Friday, February 26, 2010

Massachusetts and the Tactics of "Pro-Life" Groups.

Marie Sturgis of Massachusetts for Life talks to super-conservative LifeNews about the new bill being discussed in that state that would make Massachusetts the fourth state in the U.S. to legalize aid in dying (also known as, tellingly by particular constituents, assisted suicide, "euthanasia," or Death with Dignity, the latter the name of the bills in Oregon and Washington).

There are a couple of things in this clip from the article that are worth noticing because they represent the "pro-life" attack on aid in dying the world over:

1. The unfounded claim that aid in dying is a "systematic devaluation of human life." Why allowing a patient who is determined to die (by two doctors) within the next six months and found to be mentally sound the right to die as they wish devalues life is unsubstantiated by any statistics - particularly those facts and statistics coming out of Oregon where aid in dying has been legal since 1998. What is unanswered by these claims is the question of how? The claim sounds true enough when unexamined: "killing" is never right or moral or just. And yet the absolutism fails to take in special situations and and personal choice.

2. Aid in dying "brings on sadness and sorrow." No studies have ever shown that the family members of those who choose aid in dying suffering more than those who die what "pro-life" groups call a "natural death" (largely a misnomer considered how we primarily die of fatal diseases in the current era of modern medicine, hooked up to machines, in a medical facility). Nor are there statistics that show the dying patient suffers more: in fact, the option of aid in dying often gives dying patients a calm that allows them to approach the end of their lives with peace.

The only exception to this is suicide by violent, undocumented, unregulated measures, often perpetrated by a suffering person due to mental instability or the feeling of lack of choices. Aid in dying, in these ways (mental stability, when all medical options are exhausted, under the guidance of a doctor) is not considered suicide legally. Patients' who select it are already sentenced to death by their terminal disease. Neither are they "giving up on life." They have tried all the known medical options to survive.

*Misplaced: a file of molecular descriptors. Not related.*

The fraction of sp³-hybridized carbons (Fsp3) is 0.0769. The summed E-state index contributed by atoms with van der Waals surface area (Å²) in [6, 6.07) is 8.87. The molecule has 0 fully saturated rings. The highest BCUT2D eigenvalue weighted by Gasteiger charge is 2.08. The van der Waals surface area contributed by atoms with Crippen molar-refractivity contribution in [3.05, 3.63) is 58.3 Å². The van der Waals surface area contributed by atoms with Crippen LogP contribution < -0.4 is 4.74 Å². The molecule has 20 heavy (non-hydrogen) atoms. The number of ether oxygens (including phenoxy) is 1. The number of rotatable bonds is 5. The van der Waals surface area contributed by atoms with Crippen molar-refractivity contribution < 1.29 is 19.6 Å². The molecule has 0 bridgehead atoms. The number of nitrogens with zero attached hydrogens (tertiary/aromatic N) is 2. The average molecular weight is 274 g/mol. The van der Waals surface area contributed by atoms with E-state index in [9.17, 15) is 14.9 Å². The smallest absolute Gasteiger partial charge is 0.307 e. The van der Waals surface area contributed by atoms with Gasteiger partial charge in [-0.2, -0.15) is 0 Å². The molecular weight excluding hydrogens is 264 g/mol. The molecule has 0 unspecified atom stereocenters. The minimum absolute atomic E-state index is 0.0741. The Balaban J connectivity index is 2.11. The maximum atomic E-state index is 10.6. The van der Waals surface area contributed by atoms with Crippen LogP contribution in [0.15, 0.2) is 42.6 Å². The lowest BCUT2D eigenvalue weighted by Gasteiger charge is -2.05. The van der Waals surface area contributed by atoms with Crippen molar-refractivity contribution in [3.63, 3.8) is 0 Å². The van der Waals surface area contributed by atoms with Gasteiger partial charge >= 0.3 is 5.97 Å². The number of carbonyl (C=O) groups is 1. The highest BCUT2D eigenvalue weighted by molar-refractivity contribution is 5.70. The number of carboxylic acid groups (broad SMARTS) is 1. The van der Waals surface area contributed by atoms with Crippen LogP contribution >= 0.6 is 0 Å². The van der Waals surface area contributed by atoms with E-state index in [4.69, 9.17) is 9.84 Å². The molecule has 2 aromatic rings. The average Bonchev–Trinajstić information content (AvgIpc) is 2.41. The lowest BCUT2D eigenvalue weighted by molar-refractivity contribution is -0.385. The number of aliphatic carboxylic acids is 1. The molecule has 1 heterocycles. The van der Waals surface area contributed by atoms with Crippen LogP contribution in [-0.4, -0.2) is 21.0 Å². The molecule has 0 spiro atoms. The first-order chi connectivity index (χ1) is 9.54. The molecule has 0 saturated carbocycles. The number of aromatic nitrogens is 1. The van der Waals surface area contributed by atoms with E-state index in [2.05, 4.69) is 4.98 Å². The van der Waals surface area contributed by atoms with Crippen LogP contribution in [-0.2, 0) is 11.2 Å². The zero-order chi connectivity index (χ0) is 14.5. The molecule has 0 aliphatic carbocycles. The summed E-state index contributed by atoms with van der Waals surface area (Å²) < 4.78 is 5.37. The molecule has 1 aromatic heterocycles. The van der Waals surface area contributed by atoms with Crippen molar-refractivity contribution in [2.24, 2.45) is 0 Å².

3. The way that William Stearn's comments regarding the need for strict regulations are twisted below betrays the right's inability to enter into the necessary nuance of the discussion regarding end of life care. For decades, they have (successfully) portrayed - not only to themselves but to the uneducated, inexperienced public - that any challenge to the state, the church or the medical industry about how we die is immoral and nothing less than "unsavory," "culture of death" factions "preying" on "the vulnerable." The whole of the Right's argument is based on the "immoral" desire to "kill" by aid in dying advocates, yet this argument does not hold up when you examine the desire for the latter to strictly regulate the practice - to the benefit of patients' rights.

To enforce this inaccurate view, the Right has cultivated disability activist supporters. More on use of "vulnerability of the disabled" will come from me as time goes on.

“Once we cross the line and we enter into the realm of the assisted suicide, we all become vulnerable,” Sturgis said. “It begins the systematic devaluation of human life.”

“No society should ever approve to take their own lives, whether it is using a doctor to help them or doing it themselves,” said Sturgis. “This is not death with dignity – it’s a situation that brings on sadness and sorrow.”

Rep. Louis Kafka, a Democrat, is the sponsor of H 1468 would allow patients medically determined to have less than six months to live to request that their doctor prescribe drugs that would kill them.

But even one supporter of the proposal, William Stearns, who said he lost his mother, father and sister to terminal illnesses, said some terminal patients are not able to provide proper consent for an assisted suicide.

He also worried that patients who receive the lethal drugs could accidentally leave them someplace where children or other people could get access to them.

Eileen Lipkind of Stoughton testified for the bill and said her husband, Al Lipkin, asked Kafka to file the bill before he died of stomach cancer.

But disabled people opposed the measure during the Judiciary Committee hearing, including Denise Karuth of Florence -- who is wheelchair bound.

“People ask me, ‘Why would a disability activist be opposed to this?’ ” said Karuth, according to the Milford Daily News. “The movement is based on the fear of loss of control.”

The newspaper said Karuth believes "such a law would make people with disabilities feel like they should die if they couldn't pay their health insurance or were suffering from abuses."

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